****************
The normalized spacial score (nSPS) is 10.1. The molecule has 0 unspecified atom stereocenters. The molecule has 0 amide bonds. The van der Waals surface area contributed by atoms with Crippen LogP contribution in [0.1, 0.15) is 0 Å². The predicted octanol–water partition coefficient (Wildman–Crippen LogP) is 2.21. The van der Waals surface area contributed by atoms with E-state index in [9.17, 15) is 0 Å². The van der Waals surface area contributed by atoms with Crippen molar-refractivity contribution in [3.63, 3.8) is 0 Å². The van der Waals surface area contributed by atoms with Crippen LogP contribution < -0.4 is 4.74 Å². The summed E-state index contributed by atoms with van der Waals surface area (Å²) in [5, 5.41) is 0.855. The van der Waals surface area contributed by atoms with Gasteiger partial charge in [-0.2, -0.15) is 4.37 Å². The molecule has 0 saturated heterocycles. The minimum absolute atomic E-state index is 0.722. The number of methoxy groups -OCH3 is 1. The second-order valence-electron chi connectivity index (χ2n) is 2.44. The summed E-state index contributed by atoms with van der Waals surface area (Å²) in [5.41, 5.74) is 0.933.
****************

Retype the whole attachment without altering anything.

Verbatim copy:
The normalized spacial score (nSPS) is 10.1. The molecule has 0 unspecified atom stereocenters. The molecule has 0 amide bonds. The van der Waals surface area contributed by atoms with Crippen LogP contribution in [0.1, 0.15) is 0 Å². The predicted octanol–water partition coefficient (Wildman–Crippen LogP) is 2.21. The van der Waals surface area contributed by atoms with E-state index in [9.17, 15) is 0 Å². The van der Waals surface area contributed by atoms with Crippen molar-refractivity contribution in [3.63, 3.8) is 0 Å². The van der Waals surface area contributed by atoms with Crippen LogP contribution < -0.4 is 4.74 Å². The summed E-state index contributed by atoms with van der Waals surface area (Å²) in [5, 5.41) is 0.855. The van der Waals surface area contributed by atoms with Gasteiger partial charge in [-0.2, -0.15) is 4.37 Å². The molecule has 0 saturated heterocycles. The minimum absolute atomic E-state index is 0.722. The number of methoxy groups -OCH3 is 1. The second-order valence-electron chi connectivity index (χ2n) is 2.44. The summed E-state index contributed by atoms with van der Waals surface area (Å²) in [5.41, 5.74) is 0.933.